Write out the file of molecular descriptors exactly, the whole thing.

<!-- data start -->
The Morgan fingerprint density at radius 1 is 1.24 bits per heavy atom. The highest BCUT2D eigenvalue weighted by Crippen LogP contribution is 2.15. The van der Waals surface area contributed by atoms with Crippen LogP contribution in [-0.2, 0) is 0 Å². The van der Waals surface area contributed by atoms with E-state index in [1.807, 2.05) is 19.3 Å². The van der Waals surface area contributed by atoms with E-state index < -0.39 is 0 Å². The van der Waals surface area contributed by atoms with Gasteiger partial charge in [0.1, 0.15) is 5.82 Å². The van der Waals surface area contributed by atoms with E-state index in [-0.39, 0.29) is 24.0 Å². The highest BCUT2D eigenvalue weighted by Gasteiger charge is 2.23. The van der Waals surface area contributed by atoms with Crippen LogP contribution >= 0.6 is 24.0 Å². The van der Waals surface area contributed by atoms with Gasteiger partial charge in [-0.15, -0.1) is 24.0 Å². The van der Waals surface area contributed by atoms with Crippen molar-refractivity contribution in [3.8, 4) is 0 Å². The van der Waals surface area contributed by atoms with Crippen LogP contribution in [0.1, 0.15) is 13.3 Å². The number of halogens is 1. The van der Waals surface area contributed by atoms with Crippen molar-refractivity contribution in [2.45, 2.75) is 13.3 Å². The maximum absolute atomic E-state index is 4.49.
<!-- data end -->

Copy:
The Morgan fingerprint density at radius 1 is 1.24 bits per heavy atom. The highest BCUT2D eigenvalue weighted by Crippen LogP contribution is 2.15. The van der Waals surface area contributed by atoms with Crippen LogP contribution in [-0.2, 0) is 0 Å². The van der Waals surface area contributed by atoms with E-state index in [1.807, 2.05) is 19.3 Å². The van der Waals surface area contributed by atoms with E-state index < -0.39 is 0 Å². The van der Waals surface area contributed by atoms with Gasteiger partial charge in [0.1, 0.15) is 5.82 Å². The van der Waals surface area contributed by atoms with E-state index in [-0.39, 0.29) is 24.0 Å². The highest BCUT2D eigenvalue weighted by Gasteiger charge is 2.23. The van der Waals surface area contributed by atoms with Crippen LogP contribution >= 0.6 is 24.0 Å². The van der Waals surface area contributed by atoms with Gasteiger partial charge in [-0.15, -0.1) is 24.0 Å². The van der Waals surface area contributed by atoms with Crippen molar-refractivity contribution in [3.8, 4) is 0 Å². The van der Waals surface area contributed by atoms with Crippen LogP contribution in [0.1, 0.15) is 13.3 Å². The number of halogens is 1. The van der Waals surface area contributed by atoms with Crippen molar-refractivity contribution in [2.45, 2.75) is 13.3 Å². The maximum absolute atomic E-state index is 4.49.